# Asymptote question?

• Dec 9th 2008, 04:46 AM
No Logic Sense
Asymptote question?
Today in math class, we were learning about asymptotes.

In our math book, it has written the following limits for a vertical asymptote:

$\lim_{x\rightarrow 0^+} \frac{1}{x}=+\infty$

and

$\lim_{x\rightarrow 0^-} \frac{1}{x}=-\infty$

He said that these two limits are wrong, because something can't equal infinity.

Is he right? Everywhere I have looked, these limits have been shown where it equals infinity, yet he says that these statements are false, and our mathbook is wrong for writing this.
• Dec 9th 2008, 04:54 AM
Chop Suey
He (whoever he is) might have meant that infinity is not a real number. In that, he's correct. However, to write a limit as the one given as +infinity or -infinity is valid. I quote from wikipedia:
Quote:

A related concept to limits as x approaches some finite number is the limit as x approaches positive or negative infinity. This does not literally mean that the difference between x and infinity becomes small, since infinity is not a real number; rather, it means that x either grows without bound positively (positive infinity) or grows without bound negatively (negative infinity).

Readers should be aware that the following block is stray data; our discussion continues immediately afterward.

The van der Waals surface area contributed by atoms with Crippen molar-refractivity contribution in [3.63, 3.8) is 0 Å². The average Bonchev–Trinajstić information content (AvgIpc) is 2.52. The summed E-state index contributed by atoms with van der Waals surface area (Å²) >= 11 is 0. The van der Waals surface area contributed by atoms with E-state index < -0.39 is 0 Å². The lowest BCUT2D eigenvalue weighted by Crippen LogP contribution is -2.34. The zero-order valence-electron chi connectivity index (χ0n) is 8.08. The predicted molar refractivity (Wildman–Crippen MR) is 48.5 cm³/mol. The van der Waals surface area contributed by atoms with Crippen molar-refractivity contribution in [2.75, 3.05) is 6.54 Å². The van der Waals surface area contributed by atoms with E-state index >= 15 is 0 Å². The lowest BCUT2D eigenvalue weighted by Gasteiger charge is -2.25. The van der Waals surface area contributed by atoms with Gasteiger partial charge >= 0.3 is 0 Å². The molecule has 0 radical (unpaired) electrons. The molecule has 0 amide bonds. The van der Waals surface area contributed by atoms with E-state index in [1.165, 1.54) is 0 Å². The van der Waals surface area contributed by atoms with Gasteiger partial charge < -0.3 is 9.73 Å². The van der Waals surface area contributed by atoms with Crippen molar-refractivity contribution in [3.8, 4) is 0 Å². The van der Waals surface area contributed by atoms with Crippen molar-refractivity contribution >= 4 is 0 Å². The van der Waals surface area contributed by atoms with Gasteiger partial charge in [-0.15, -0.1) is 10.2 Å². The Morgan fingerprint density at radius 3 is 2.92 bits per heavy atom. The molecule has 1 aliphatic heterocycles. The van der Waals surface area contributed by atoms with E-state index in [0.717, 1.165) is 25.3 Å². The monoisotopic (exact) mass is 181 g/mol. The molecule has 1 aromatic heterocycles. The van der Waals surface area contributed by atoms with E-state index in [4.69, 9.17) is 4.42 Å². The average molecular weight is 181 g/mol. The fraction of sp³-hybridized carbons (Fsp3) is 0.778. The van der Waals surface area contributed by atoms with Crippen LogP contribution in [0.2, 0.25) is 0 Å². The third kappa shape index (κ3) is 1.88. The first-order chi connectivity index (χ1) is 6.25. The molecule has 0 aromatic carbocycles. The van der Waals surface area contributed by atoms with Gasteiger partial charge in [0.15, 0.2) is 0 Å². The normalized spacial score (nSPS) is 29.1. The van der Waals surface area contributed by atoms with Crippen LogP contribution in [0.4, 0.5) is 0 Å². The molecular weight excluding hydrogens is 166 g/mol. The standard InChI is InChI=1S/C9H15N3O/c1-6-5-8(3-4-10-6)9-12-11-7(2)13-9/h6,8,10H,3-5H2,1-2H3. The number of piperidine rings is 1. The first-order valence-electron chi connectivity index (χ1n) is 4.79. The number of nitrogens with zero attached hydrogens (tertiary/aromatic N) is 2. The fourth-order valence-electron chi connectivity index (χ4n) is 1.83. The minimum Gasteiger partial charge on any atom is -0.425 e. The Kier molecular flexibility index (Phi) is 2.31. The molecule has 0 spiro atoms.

Limit (mathematics) - Wikipedia, the free encyclopedia
• Dec 9th 2008, 04:56 AM
Greengoblin
They're correct. You can see this from the graph. The problem is when you have something like $0\times\infty \text{ or } \frac{\infty}{\infty}$, which are indeterminate forms. If these forms arise from the limit of a composite function, you can use l'Hopital's rule.

oops, beat me to it, Chop Suey.
• Dec 9th 2008, 05:50 AM
No Logic Sense
okay but you are allowed to write those fraction limits, right?
• Dec 9th 2008, 05:59 AM
Chop Suey
Quote:

Originally Posted by No Logic Sense
okay but you are allowed to write those fraction limits, right?

Yes.
• Dec 9th 2008, 06:06 AM
No Logic Sense
But I'm not sure I quite understand the meaning behind the infinity in this context then.
• Dec 9th 2008, 06:20 AM
Greengoblin
Because if, $f(x)=\frac{1}{x} \text{ then: } \lim_{x\to 0^+}\frac{1}{x} = +\infty$ then this means that as we move x infinitesimally close to 0, without ever actually having x=0 (as x 'tends to' 0), then the function, f(x), tends to infinity, which as Chop suey said, "means that f(x) either grows without bound positively (positive infinity) or grows without bound negatively (negative infinity)." The function itself however can never equal infinity because it's not a real number.